How to Fix Your Relationship Without Talking About It

Dear Dr. Jed,

            My boyfriend and I have been together for just over four years and I’m noticing terrible mood shifts that are increasingly difficult to live with. He becomes extremely frustrated, irritable, angry, and depressed. I can tell that he is becoming more distant and I’m worried he’s thinking of leaving.

            Whenever I try and get him to talk about his unhappiness or what I can do to make things better, it seems to make him angry and he pulls away even more. I love him very much and I know he loves me, but I feel our relationship slipping away and I don’t know what to do. Please, can you help?  BL

I get calls and emails like these every day. A man is becoming irritated, angry, and depressed. The relationship is in trouble and both people are hurting. The woman wants to talk and the man reacts with anger and becomes more withdrawn.

For men, the five most off-putting words in the English language are, “Honey, we need to talk.” The words can be said with love or anger, compassion or disdain, with despair or hope. It seems no matter how they are presented, they are met with a resistance bordering on terror by most men.

“I feel caught in a horrible trap,” one woman told me. “If I let things alone and don’t say anything, our relationship continues to go downhill. “If I try and talk to him about ways we can fix things, he acts like I’m trying to kill him. He refuses to talk and our relationship continues to deteriorate. What do I do to save us?”

Why should a woman’s desire to talk be met with such resistance? The simple answer is this: While talking about their relationship usually helps a woman feel better, it usually makes a man feel worse. My wife, Carlin, and I got a glimpse into this dynamic while we were driving into town from our home on Shimmins Ridge. [Read more…]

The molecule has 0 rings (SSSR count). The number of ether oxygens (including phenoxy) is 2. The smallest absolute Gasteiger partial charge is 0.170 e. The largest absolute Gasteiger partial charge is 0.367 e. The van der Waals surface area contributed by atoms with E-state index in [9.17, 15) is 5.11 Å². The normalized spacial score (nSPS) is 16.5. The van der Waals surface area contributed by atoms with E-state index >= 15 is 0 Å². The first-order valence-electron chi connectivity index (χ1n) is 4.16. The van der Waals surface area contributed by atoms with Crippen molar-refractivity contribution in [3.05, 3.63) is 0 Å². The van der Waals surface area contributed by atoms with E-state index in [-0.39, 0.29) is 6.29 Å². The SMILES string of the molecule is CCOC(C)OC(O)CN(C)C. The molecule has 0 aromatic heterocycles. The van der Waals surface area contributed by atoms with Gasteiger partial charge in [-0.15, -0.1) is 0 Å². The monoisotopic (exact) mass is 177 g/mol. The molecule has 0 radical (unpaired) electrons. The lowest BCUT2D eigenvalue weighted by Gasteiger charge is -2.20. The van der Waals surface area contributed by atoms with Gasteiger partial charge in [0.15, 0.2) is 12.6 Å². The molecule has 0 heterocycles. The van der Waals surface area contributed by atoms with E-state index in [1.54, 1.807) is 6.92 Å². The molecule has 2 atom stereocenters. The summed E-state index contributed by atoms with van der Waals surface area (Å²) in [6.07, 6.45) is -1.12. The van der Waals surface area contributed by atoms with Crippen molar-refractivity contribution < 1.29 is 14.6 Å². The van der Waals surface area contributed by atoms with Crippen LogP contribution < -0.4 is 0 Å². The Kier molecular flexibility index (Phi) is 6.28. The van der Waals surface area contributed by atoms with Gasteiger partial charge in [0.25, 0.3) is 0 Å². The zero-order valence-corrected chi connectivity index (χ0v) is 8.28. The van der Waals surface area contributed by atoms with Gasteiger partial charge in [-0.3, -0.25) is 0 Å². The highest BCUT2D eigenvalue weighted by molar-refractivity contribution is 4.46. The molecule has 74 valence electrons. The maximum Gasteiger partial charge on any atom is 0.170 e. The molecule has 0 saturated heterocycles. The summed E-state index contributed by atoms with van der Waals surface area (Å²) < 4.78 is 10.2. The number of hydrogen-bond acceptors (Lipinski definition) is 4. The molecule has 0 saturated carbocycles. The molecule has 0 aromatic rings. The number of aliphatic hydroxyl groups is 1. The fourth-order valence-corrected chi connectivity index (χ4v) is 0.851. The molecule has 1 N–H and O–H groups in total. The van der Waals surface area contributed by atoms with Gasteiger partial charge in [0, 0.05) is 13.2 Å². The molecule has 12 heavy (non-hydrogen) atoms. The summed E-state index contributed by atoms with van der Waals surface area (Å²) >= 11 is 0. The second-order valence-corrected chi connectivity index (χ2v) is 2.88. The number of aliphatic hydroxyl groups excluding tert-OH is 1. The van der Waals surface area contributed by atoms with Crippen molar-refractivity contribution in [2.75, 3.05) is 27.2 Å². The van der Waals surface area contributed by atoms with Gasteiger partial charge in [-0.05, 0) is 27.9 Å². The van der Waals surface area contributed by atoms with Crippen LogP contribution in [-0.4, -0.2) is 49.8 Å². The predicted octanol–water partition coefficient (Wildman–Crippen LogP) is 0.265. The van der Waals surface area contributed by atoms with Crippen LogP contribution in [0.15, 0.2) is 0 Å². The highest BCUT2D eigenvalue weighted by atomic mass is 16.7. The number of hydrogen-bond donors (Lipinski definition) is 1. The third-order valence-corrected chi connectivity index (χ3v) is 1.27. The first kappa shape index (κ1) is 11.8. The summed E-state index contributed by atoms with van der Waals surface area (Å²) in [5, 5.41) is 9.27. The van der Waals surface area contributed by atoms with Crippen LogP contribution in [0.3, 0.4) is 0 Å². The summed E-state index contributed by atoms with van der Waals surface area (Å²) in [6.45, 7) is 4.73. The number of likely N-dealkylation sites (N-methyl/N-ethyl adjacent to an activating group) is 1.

The Woman’s Guide to Men: 6 Things Men Want Women to Know About Sex, Love, and Talking

For nearly 50 years I have been helping women understand the men in their lives and to have relationships that are more joyous and intimate. I’ve been in a men’s group that has been together for 38 years and my wife, Carlin, believe that our 37-year marriage owes a lot to the fact that I’ve been in a men’s group. Over the years, I’ve learned a lot about what men need and what we wish women knew about us.

I recently wrote, “The Man’s Guide to Women: 5 Things Women Want Men to Know About Fear, Sex, and Love.” Here are six things that men want women to know.

  1. Men do think about sex more often than women, but that’s not all we think about.

There’s a popular myth that men think about sex nearly constantly. This isn’t true. It goes along with another myth that men all men want is sex and that “sex” is synonymous with intercourse. In my article, “The One Thing Men Want More Than Sex,” I said that men want a Save Harbor. Sex isn’t just for making children and giving and receiving pleasure. It’s also for being fully seen, cared for, and nurtured.

Edward O. Laumann, PhD. is a professor of sociology at the University of Chicago and lead author of a major survey of sexual practices, “The Social Organization of Sexuality: Sexual Practices in the United States.” He says, “The majority of adult men under 60 think about sex at least once a day. Only about one-quarter of women say they think about it that frequently. As men and women age, each fantasize less, but men still fantasize about twice as often.”

Sex is the reason all of us are here and sex is a source of great pleasure. But sex is more than just sex. For men, sex is our safe harbor, a place we can be taken in, loved, and cherished.

  1. There are important differences between males and females.

[Read more…]

The Man’s Guide to Women: 5 Things Women Want Men to Know About Fear, Sex, and Love

For more than 40 years, I’ve been helping men better understand women so they can have more sex and love and fewer fights and tensions. It’s said that we teach what we want to learn and I’ll admit I’m still learning about the wonderful creatures we call women and how to have passionate, peaceful, and joyful relationships with them.

Like many men with absent fathers, I grew up knowing more about women than I did about men. I remember playing in the kitchen while my mother and some of the neighbor ladies talked about their concerns about the men in their lives. They all expressed some degree of disappointment. Some were disappointed that there wasn’t enough closeness in the relationship. Others complained that the men weren’t as successful as they had hoped.

My father was one of the men who wasn’t emotionally close and also had trouble keeping a job. He was a playwright and actor. He and my mother moved to California from New York where he hoped to break into the newly emerging television industry. But jobs were hard to come by and he became more irritable, agitated, and angry. He would also become more withdrawn and depressed.